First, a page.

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The National Pep - A History
by Professor Julius Pavel

National Pep history is not an easy thing to write about. The band themselves are reluctant to discuss exactly where and when the band started or even the relationship between the current line-up and its predecessors. The earliest reference I have found is an invoice presented by "The National Pep Choral Quartet" presented to the manager of the Arcadia Hotel in Santa Monica, CA. The date on the invoice is August 31st 1897. The only other point of interest is that the breakdown of the fees awards 90% of the sum to "O. Blumenfeld", the remaining 10% to be shared out among the other three.



Their origins aside, "The National Pep Vocal Trio" (as they became) first came to fame with the song 'Orange Grove Rag' in 1903. The popularity of the number was due in no small part to the trio's stage act which culminated in the dancer Josephine Millovicz emerging from a barrel of oranges (on those nights that she didn't pass out from asphyxia). Their inability to persuade her to become a permanent part of the act was a great loss to the troupe due to her ability to keep the audience amused on those occasions that the performance of the others fell below acceptable standards.

Given the reaction of American audiences, it became inevitable that the group would eventually set sail for Europe and the next stage in the band's development can be traced to a performance in the English town of Chumleigh. It is rumoured that at least one of the band's members at this time was originally from England, so perhaps this concert was a homecoming.



Despite having been performers of sentimental ballads in the United States, the group that arrived in England proclaimed itself to be on the vanguard of a new and shocking musical form: "Jas". Their performance was hailed as being "quite unlike any music heard in these isles before, even that of other visiting jass performers".>



It is the group's next move that perhaps highlights a tension between the members as to the direction they should take. Having been embraced by the European avant-garde, there was talk that the group would unveil a "jazz opera" based on the novel 'Venus In Furs'. The oppurtunity to anticipate The Velvet Underground by 40 years was lost as more commercial and Americanophile forces within the band prevailed. The project was edited and polished and what Olwyn Bland, the band leader, had once announced as "an uncompromsing look at pyscho-sexual fetishes with many scandalous references to activities south-of-the-border" finally opened on Broadway as a musical about the adventures of an all-American leather-goods salesman and his innocent adventures in Mexico. As safe as the work was, it did spawn the hit 'My Baby's Mexican Belt' which was later resurrected by a lineup of "The National Pep Hot-Cha Five" during the band's time as a postmodern hot jazz revivalist outfit in the early 60s.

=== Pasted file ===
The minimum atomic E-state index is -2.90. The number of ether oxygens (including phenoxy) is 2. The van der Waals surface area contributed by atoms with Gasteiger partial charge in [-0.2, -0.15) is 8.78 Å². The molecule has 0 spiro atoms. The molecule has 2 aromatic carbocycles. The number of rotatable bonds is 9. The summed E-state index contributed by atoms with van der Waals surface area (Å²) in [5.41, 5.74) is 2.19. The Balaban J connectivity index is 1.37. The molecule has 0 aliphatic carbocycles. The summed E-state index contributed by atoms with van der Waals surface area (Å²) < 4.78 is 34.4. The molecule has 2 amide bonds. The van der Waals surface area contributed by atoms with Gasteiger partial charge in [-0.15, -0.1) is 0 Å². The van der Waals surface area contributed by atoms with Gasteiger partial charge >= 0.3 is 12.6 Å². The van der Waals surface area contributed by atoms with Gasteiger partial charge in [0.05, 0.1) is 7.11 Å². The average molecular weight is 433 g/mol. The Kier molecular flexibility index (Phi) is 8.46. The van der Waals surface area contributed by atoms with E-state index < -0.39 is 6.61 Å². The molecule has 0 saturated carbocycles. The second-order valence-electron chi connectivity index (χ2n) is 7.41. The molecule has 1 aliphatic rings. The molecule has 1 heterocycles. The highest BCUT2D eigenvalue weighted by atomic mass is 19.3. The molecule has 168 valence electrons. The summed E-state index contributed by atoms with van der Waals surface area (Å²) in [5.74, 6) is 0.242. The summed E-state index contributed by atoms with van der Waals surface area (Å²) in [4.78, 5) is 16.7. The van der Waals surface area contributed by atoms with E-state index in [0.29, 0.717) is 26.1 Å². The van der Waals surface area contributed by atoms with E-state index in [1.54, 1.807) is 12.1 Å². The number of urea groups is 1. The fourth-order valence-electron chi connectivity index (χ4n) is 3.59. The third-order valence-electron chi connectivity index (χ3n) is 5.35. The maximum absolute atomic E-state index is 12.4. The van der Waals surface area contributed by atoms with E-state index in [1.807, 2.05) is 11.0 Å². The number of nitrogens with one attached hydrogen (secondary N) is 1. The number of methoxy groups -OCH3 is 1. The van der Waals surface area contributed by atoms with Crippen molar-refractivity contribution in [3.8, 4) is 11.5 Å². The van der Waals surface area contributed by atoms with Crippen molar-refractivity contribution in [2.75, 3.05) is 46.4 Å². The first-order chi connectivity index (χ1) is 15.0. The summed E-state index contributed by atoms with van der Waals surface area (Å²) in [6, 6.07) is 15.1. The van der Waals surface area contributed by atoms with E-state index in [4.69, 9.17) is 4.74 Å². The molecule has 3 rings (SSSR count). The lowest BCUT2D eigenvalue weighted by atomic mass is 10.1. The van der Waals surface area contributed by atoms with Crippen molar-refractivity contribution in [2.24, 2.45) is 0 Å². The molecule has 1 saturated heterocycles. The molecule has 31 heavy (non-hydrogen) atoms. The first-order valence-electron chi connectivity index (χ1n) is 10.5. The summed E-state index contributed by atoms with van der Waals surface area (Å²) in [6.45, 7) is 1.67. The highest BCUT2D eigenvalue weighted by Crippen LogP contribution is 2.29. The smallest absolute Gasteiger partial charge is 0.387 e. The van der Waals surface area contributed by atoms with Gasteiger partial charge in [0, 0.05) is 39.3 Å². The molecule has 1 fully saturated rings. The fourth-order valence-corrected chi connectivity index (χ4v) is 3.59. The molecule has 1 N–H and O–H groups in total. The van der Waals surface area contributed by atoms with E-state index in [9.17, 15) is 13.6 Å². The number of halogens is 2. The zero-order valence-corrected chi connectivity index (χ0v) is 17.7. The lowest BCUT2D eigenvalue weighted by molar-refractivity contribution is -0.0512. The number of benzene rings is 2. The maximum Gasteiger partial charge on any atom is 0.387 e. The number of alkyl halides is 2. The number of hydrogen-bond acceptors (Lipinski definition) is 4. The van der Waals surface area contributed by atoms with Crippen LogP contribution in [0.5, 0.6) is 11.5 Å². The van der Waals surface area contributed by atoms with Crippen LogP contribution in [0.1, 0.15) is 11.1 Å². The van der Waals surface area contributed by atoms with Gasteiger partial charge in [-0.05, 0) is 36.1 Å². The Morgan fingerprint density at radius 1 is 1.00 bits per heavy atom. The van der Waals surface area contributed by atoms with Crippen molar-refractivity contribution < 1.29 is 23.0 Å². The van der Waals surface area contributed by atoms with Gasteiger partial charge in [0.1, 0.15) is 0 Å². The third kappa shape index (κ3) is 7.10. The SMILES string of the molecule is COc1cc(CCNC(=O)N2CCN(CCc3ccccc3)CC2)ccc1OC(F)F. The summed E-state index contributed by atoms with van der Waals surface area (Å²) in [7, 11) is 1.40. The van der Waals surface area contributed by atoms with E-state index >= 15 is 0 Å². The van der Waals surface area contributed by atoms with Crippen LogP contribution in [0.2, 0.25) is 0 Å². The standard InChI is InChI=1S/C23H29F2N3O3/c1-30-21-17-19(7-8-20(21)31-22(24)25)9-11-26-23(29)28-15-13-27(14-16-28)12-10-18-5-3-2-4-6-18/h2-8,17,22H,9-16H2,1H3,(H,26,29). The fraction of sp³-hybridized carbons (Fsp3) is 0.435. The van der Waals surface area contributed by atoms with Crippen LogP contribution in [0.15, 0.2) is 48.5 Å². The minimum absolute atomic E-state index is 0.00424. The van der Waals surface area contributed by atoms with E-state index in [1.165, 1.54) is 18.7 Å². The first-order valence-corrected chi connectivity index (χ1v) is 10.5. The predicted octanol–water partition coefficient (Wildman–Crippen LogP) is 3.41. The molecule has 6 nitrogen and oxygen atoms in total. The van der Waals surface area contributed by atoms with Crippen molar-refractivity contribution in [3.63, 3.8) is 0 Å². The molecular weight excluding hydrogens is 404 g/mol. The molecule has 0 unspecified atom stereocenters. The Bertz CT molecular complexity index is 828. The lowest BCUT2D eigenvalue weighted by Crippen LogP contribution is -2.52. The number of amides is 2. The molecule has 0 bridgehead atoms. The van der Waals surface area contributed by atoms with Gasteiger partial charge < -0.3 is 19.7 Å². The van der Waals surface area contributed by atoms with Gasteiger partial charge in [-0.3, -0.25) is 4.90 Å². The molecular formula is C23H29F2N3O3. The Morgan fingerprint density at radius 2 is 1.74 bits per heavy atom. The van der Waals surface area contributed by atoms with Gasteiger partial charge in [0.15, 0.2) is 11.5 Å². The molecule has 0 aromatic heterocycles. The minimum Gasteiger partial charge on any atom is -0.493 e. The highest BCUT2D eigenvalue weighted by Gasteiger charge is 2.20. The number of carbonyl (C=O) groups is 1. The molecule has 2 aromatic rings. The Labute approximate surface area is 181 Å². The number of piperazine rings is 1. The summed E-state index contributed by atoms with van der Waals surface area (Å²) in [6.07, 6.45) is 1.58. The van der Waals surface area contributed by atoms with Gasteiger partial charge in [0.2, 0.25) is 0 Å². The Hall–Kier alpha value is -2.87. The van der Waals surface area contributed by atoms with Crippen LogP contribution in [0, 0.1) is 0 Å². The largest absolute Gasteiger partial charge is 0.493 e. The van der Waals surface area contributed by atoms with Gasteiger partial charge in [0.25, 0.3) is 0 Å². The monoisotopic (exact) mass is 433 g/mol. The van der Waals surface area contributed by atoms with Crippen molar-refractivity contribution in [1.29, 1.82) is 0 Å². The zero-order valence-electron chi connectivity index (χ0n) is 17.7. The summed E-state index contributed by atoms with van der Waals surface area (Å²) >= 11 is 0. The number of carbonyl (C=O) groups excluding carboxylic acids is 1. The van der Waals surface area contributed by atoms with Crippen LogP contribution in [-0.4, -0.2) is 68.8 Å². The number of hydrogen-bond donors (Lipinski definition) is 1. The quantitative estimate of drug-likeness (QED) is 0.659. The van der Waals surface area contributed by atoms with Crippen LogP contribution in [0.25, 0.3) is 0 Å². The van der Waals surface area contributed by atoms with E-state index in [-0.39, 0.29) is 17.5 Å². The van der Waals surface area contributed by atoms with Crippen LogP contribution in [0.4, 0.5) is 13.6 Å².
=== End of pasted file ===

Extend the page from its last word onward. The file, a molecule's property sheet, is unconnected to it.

As many artists did, the group parlayed their Broadway success into an opportunity to move west to California and court the major movie studios. The most well known example of their time in the Golden State was 'The Hollywood Song Of 1933'. The band's presence in the movie can be confirmed by the opening titles, but sadly, only the first reel of the movie survives and their performance seems to be lost forever.


I'm awaiting a delivery of certain documents that detail the band's activities in the 40s, 50s and 60s. When I have them I'll fill in that part of the story. If I don't get them soon, a few Ebay sellers are going to get some negative feedback.


The 70s didn't seem to agree with band. There is little to be said about the 1973 album "Seventh Sun" as the attempt to cram longer songs on the groove-cutting limitations of a vinyl record have rendered nearly all survivng copies unplayable. Rumours persist of a double-vinyl version released in Holland, I'd be eager to hear from anyone owning a copy. The Pepp debacle was followed some years later by the misconcieved TV variety show "The Pep Stars and Larry", which featured awkwardly performed comedy sketches, uncomfortable guest stars and charisma-free host Larry Fellowes. The show was mercifully cancelled after five and a quarter episodes.


If the 70s had seen the band stymied by attempts to try something new, the 80s saw them return to a small measure of success by jumping on every bandwagon going. Every other week, it seemed, Smash Hits would featured Ollee sporting a new haircut and every other month they'd come out with a new song that sounded suspiciously like last month's biggest selling group. It was only after the collapse of their record label that they found a new voice in the burgeoning "indie" scene of the late 80s.



It is a puzzle why, when the alternative fed more and more into the mainstream in the early 90s, the band then chose to vanish. Britpop came and went without any attempt by the group to join or resist the movement. A musical legacy of over 100 years was silenced.

The middle of the first decade of the 21st Century saw no particular focus dominate the music scene. Innovation and imitation plateaued and almost everything was fashionable to somebody. It was in this confused landscape that, to no fanfare, rehearsal rooms were booked under the name The National Pep and some almost familiar names made up the membership. What this means for the future of music remains to be seen.


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